With the effect of oil price on the economy analyzed in the previous paragraph, we are now ready to consider US economy in 2007 and beyond. US economy will have a base line growth rate of 2.5% to 3.0% in real GDP due to the moderately expanding trade deficit in consumer goods and autos. If oil price stays at the current level, this base line growth rate will persist, and FED will have no reason to tighten nor to loosen the monetary condition. If oil price shoots up again, inflation rate will accelerate, and the growth rate of real GDP will drop accordingly. This will put FED at a very uncomfortable position of the need to tighten at the time of a weakening economy. If oil price drops moderately from here, inflation will ease further, real GDP will grow faster and FED probably will still opt for the current level of monetary condition. However, if oil price drops big, the positive effect on inflation can be overwhelmed by the sudden drainage of trade deficit dollar, and financial and equity markets will be in turmoil. In that occasion FED needs to lower interest rates drastically to resupply liquidity to the markets. But doing so can cause the sudden unwinding of Yen Carry Trades and trigger a wholesale collapse of Dollar. If that happens, Japanese Government will be required to come back to the currency market to reopen its massive dollar buying operation as in the period from 2003 to 2004, in order to save the globalization scheme from collapse. In one word the economy of US in 2007 and beyond will become increasingly the hostage of oil prices.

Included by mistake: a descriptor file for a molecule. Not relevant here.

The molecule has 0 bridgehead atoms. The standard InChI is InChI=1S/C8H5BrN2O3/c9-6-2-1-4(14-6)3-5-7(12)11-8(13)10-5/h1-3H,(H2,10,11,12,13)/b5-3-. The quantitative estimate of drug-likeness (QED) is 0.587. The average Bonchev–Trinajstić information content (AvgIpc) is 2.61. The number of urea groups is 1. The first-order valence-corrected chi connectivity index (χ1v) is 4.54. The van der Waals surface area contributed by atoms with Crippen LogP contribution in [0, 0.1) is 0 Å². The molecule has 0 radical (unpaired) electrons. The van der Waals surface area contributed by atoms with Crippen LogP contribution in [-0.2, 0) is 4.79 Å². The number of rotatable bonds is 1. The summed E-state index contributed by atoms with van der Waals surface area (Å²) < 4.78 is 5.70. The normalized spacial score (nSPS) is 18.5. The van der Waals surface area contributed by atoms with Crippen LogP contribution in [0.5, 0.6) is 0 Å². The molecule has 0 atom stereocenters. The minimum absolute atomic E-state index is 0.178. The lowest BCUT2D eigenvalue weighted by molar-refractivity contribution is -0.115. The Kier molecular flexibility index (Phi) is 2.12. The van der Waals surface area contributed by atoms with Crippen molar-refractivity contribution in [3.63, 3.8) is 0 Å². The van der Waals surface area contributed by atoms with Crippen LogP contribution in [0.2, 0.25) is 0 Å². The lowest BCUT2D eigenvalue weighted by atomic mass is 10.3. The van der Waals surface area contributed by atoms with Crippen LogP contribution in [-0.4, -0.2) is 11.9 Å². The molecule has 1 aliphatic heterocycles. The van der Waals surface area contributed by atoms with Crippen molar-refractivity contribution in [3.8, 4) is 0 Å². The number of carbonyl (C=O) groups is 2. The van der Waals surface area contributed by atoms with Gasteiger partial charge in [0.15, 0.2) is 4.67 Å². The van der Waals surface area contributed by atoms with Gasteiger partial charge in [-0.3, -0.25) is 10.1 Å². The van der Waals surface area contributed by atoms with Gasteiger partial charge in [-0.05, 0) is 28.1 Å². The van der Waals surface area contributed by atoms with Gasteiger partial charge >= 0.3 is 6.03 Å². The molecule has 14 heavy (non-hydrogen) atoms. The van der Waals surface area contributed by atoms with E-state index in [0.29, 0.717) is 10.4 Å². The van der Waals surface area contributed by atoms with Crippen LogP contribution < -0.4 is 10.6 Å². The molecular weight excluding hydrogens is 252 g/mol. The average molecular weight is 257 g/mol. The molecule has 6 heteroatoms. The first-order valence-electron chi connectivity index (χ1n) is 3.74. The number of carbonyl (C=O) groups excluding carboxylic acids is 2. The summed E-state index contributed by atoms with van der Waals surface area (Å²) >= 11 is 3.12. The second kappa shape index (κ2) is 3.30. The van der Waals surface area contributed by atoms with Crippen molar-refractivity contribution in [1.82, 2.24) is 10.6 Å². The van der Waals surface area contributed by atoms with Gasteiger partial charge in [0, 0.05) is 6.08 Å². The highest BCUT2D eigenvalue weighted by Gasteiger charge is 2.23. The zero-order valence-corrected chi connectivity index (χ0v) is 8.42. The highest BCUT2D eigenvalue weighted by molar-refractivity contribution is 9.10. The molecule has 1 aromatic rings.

The most difficult part is apparently to predict the price of oil. As mentioned previously gasoline consumption in US is bouncing back strongly as oil prices fell. Moderately expanding consumer goods imports implies that Chinese economy will continue to grow strongly and so is its oil consumption. Thus the demand of oil will not slacken. The question is the supply. If nothing happens in the oil producing countries, the supply of oil probably still can meet the demand, and the price of oil can stay at the current leve. However, if geopolitical instability develops in major oil producing regions, we will see oil price flaring up again, and US economic growth will be hurt.